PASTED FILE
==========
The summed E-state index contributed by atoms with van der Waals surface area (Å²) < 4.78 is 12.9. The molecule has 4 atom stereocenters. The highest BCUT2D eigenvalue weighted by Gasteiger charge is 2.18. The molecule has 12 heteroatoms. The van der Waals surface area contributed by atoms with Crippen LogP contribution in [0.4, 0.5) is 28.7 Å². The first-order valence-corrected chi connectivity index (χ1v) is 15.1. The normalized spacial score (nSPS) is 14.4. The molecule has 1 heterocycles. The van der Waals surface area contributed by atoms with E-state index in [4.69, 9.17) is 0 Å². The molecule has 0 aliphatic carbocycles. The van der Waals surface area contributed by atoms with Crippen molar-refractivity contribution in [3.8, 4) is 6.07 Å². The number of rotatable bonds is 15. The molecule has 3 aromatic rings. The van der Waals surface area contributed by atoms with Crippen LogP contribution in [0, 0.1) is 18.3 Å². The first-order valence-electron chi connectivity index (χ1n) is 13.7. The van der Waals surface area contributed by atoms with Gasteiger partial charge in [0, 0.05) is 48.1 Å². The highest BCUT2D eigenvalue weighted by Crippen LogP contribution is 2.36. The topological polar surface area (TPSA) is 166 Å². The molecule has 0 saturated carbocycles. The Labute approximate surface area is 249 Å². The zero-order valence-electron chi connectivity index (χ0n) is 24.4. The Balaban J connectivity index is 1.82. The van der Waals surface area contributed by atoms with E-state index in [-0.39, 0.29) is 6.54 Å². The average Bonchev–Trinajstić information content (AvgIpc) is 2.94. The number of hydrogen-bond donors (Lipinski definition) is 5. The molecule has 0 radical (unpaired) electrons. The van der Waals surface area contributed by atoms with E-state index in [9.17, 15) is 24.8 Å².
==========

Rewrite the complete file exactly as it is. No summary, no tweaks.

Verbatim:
The summed E-state index contributed by atoms with van der Waals surface area (Å²) < 4.78 is 12.9. The molecule has 4 atom stereocenters. The highest BCUT2D eigenvalue weighted by Gasteiger charge is 2.18. The molecule has 12 heteroatoms. The van der Waals surface area contributed by atoms with Crippen LogP contribution in [0.4, 0.5) is 28.7 Å². The first-order valence-corrected chi connectivity index (χ1v) is 15.1. The normalized spacial score (nSPS) is 14.4. The molecule has 1 heterocycles. The van der Waals surface area contributed by atoms with E-state index in [4.69, 9.17) is 0 Å². The molecule has 0 aliphatic carbocycles. The van der Waals surface area contributed by atoms with Crippen molar-refractivity contribution in [3.8, 4) is 6.07 Å². The number of rotatable bonds is 15. The molecule has 3 aromatic rings. The van der Waals surface area contributed by atoms with Crippen LogP contribution in [0, 0.1) is 18.3 Å². The first-order valence-electron chi connectivity index (χ1n) is 13.7. The van der Waals surface area contributed by atoms with Gasteiger partial charge in [0, 0.05) is 48.1 Å². The highest BCUT2D eigenvalue weighted by Crippen LogP contribution is 2.36. The topological polar surface area (TPSA) is 166 Å². The molecule has 0 saturated carbocycles. The Labute approximate surface area is 249 Å². The zero-order valence-electron chi connectivity index (χ0n) is 24.4. The Balaban J connectivity index is 1.82. The van der Waals surface area contributed by atoms with E-state index in [-0.39, 0.29) is 6.54 Å². The average Bonchev–Trinajstić information content (AvgIpc) is 2.94. The number of hydrogen-bond donors (Lipinski definition) is 5. The molecule has 0 radical (unpaired) electrons. The van der Waals surface area contributed by atoms with E-state index in [9.17, 15) is 24.8 Å².